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Increased Foreign Investment is a Loss for the Won

Increased Foreign Investment is a Loss for the Won

Data from the Korea Securities Depository reveals that Korean investment in foreign stocks and bonds has increased by 51% over the past three months. This amounts to a net of $37.9 billion in trades last quarter. As economic growth decreases this year, the won has declined by nearly 6%. The trade war between the U.S. and China has hurt exports, while companies such as Samsung are suffering from a failing semiconductor market.

Rising demand for overseas investments is also supported by a length decline in local shares. The Kospi stock index has dropped nearly 17% in the last year. Whereas global equities have risen approximately 10% this year.

Major Contributors

Heo Pil-Seok, CEO in Seoul at Midas International Asset Management, stated they would be increasing their allocations in foreign assets through a hedge fund. In addition, he indicated that local assets are weakening due to economic growth contraction in the first quarter and the impacts of the trade war. Furthermore, an aid at Midas International Asset advised that local investors have been switching to assets denominated in other currencies.

South Korea’s largest investor, the National Pension Service, has been at the leader of increased investment in assets overseas. The fund oversees approximately $560 billion and has plans to increase investments to about 30% in foreign stocks by the end of 2023. This is an additional 5% above the previous plan reported last year by the Ministry of Health and Welfare.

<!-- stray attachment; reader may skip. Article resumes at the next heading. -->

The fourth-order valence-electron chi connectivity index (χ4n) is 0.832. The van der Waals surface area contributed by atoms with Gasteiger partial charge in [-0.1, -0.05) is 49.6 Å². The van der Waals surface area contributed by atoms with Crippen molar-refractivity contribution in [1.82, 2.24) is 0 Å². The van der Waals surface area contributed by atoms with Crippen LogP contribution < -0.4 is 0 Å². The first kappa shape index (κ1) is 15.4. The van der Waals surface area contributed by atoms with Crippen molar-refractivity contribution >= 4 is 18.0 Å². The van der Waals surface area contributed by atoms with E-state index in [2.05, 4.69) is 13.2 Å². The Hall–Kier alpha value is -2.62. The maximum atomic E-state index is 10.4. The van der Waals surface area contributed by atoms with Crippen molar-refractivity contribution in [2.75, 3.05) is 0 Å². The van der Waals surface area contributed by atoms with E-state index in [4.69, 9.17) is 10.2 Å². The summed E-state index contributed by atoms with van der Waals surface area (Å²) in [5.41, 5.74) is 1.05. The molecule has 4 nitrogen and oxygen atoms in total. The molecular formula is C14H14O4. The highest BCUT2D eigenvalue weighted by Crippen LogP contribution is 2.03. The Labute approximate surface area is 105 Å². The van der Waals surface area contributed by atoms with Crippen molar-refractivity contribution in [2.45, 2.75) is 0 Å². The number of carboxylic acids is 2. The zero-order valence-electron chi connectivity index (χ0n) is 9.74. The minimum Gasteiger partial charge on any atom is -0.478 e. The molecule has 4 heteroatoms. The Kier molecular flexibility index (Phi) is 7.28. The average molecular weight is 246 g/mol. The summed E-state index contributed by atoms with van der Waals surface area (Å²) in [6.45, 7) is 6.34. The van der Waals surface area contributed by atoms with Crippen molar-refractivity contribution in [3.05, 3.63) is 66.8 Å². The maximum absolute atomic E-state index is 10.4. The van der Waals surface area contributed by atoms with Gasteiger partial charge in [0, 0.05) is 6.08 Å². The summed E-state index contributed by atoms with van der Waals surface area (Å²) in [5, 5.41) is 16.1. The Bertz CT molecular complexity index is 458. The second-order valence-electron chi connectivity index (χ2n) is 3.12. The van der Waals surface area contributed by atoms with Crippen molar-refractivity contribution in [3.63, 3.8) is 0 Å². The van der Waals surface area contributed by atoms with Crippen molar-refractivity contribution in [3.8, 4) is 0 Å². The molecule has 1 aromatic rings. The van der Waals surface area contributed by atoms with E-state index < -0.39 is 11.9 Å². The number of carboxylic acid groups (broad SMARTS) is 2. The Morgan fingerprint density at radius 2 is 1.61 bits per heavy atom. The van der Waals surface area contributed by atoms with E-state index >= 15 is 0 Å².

Korea’s struggling economy is one of the major reasons behind the switch toward overseas assets.

Last quarter, gross domestic product (GDP) hit the lowest point it has been in a decade. The low GDP is a result of how decreasing investments and demand for technology has hurt the economy. Korea’s exports have also experienced a decline for five months. In the first three months this year, current-account surplus dived to a seven year low.

Lee Young Hwa, an economist at Kyobo Securities in Seoul, suggested that local investors seem to be leaving Korea because indicators are slow. Furthermore, in terms of demand and supply, Hwa said the primary antagonist of won weakness is the trade war and declining growth worldwide.

Historic Decline

Last week the won fell to 1,196.50 per dollar. This is the lowest the currency has been in over two years, since January 2017. The decline has spurred South Korea to warn traders that the recent moves may have been excessive. According to an anonymous source from the finance ministry, authorities will hold a meeting to discuss trading that could have manipulated the market. The won increased by 0.4% on Monday, to 1,183.25.

Leader of the global microchip industry, the Samsung Electronics Company has declined by a staggering 6.7% this month. The Trump administration’s tariffs have contributed to a negative outlook for the global chip industry. Concerns over the intensifying U.S.-China trade war are likely to continue to negatively impact the industry.

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Ali Raza

A journalist, with experience in web journalism and marketing. Ali holds a master degree in finance and enjoys writing about cryptocurrencies and fintech. Ali’s work has been published on a number of cryptocurrency publications.